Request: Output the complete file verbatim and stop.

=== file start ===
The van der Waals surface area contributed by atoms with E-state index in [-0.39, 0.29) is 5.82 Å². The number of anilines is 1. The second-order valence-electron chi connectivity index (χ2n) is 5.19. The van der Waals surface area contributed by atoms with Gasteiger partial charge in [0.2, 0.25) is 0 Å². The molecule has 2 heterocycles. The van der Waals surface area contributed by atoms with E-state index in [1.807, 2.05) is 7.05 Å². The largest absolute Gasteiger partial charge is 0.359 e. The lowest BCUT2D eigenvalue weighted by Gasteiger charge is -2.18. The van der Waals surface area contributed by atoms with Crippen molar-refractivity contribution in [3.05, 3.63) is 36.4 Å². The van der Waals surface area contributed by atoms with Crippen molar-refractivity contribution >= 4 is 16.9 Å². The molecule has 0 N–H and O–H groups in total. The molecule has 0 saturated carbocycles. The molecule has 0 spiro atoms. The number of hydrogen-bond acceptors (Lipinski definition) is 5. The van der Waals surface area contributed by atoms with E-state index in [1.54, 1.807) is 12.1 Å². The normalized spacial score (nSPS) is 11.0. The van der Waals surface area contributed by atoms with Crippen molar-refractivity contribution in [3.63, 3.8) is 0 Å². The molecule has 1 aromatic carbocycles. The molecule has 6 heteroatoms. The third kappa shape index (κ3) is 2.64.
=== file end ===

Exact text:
The van der Waals surface area contributed by atoms with E-state index in [-0.39, 0.29) is 5.82 Å². The number of anilines is 1. The second-order valence-electron chi connectivity index (χ2n) is 5.19. The van der Waals surface area contributed by atoms with Gasteiger partial charge in [0.2, 0.25) is 0 Å². The molecule has 2 heterocycles. The van der Waals surface area contributed by atoms with E-state index in [1.807, 2.05) is 7.05 Å². The largest absolute Gasteiger partial charge is 0.359 e. The lowest BCUT2D eigenvalue weighted by Gasteiger charge is -2.18. The van der Waals surface area contributed by atoms with Crippen molar-refractivity contribution in [3.05, 3.63) is 36.4 Å². The van der Waals surface area contributed by atoms with Crippen molar-refractivity contribution >= 4 is 16.9 Å². The molecule has 0 N–H and O–H groups in total. The molecule has 0 saturated carbocycles. The molecule has 0 spiro atoms. The number of hydrogen-bond acceptors (Lipinski definition) is 5. The van der Waals surface area contributed by atoms with E-state index in [1.54, 1.807) is 12.1 Å². The normalized spacial score (nSPS) is 11.0. The van der Waals surface area contributed by atoms with Crippen molar-refractivity contribution in [3.63, 3.8) is 0 Å². The molecule has 1 aromatic carbocycles. The molecule has 6 heteroatoms. The third kappa shape index (κ3) is 2.64.